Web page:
Neural antecedents of self-initiated actions in secondary motor cortex
Murikami, M. Vicente, Gil Costa & Z. Mainen
Nature Neuroscience, vol. 17, No. 11, pp. 1574-82, November 2014
Summary and review of the above paper
INTRODUCTION: In a very guarded fashion, the authors of this paper cast doubt on the Libet-based orthodoxy where pre-conscious activity in the brain precludes the possibility of conscious will. Their research suggests that a simple threshold of neural activity is not the whole story because at any point inputs from the evaluative parts of the brain may alter a subject’s choice.
Decision-making involves the selection of goals or actions with particular timings. Neurons in the frontal and parietal cortex have gradual increases in neural activity in response to visual stimuli. It may be necessary to compromise between the speed and the accuracy of an action, and noisy sensory signals may give rise to variations in response time.
Like waiting for a bus
An important aspect of action and behaviour is the subject deciding when to give up waiting for an event that is expected, but the occurrence and timing of which is uncertain. This decision between either waiting, or giving up, is referred to as inter-temporal. Subjects may have decided to wait for an event, but nevertheless while waiting they may choose something that is more immediately available.
Historically studies have identified activity in the motor, parietal and prefrontal cortices preceding the subjects awareness of the attention to act. In the study described in this paper, a small reward was available to subjects immediately, but a larger reward was available after a longer and randomised delay. Subjects often gave up on waiting for the larger reward, but the timing of this opt out varied greatly, in ways mainly not related to variations in the trials themselves.
With the timescale chosen in this study, about 30% of subjects succeeded in waiting for the larger reward. Those who did not succeed did not usually take the small reward immediately, but instead took it somewhere during the time gap between the small and the large reward. Moreover, the subjects decided to give up on the larger reward without receiving any new external signal, so the decision taking appears to come from within the subject.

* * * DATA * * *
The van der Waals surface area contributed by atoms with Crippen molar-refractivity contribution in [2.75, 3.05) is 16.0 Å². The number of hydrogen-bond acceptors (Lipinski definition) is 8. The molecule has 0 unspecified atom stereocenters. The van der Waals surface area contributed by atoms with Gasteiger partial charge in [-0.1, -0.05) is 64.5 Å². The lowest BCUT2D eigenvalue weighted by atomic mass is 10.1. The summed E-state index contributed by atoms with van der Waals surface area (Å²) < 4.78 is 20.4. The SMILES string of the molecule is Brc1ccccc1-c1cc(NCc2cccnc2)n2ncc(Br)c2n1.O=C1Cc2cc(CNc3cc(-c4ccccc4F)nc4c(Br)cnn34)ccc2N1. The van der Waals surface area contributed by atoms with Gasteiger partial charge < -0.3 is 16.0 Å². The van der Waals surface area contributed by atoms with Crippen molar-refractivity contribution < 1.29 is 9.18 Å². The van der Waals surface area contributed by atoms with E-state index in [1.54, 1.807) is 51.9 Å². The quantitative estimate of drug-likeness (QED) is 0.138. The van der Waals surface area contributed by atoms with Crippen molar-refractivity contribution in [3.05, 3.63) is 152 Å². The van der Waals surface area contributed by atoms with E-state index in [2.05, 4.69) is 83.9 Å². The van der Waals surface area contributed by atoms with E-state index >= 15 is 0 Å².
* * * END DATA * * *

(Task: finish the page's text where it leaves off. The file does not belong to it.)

The researchers worked to correlate the variability of decisions The variations in timing were found to be correlated with the activity of populations of neurons in the rostral secondary motor cortex. A large section of this brain region is active during this decision taking process, and the build up in neuron activity was completed just before the subject gave up waiting. The activity of motor cortex neurons correlated with the time the subject was found to wait for the larger reward.
The study recorded two set of neurons whose activity correlated with the onset of an action. The first set of neurons showed increasing activity peaking just before movement, with the rate of build of activity inversely proportional to the length of the subject’s waiting time. This form of activity is apparent in the frontal eye field, motor cortices, and lateral intraparietal area.
Value decision by other neurons
A second class of neurons were transiently active throughout the subject’s waiting period and may be located in the posterior parietal, the medial prefrontal and the striatum. These neurons were seen to carry information about the timing of movement initiation, based on perceptual and value decision variables that ‘vote’ for shorter or longer term waiting times.
Pairs of neurons that were correlated with behaviour were also positively correlated with one another, while other neurons were negatively correlated. Some models suggest that the increasing level of neuronal activity observed is due to recurrent excitatory connections. The researchers were not anticipating some of these inter-neuronal correlations and their correlations with behaviour.
It is possible that the integration of decisions involves a network of cortical and subcortical regions connected to the motor cortex. Waiting or responding involved different outcomes and different costs for the subject. Waiting time predictive neurons may be updated in line with experience and come to reflect decision values. The slow dynamics observed in this system is more likely to arise in a larger network. It is thought the system could include the ventrolateral orbitofrontal and the dorsomedial striatum, brain areas involved with evaluation and decision taking.
Investigative starting point
The experiment suggests that more than one input may be involved in the choice of waiting time. A simple threshold of activity cannot fully predict action. At any moment up to activity reaching threshold opposing, inputs may intervene to give a different result. In their closing sentence, the authors remark that their results provide a starting point for investigating concepts such as will and intention to act.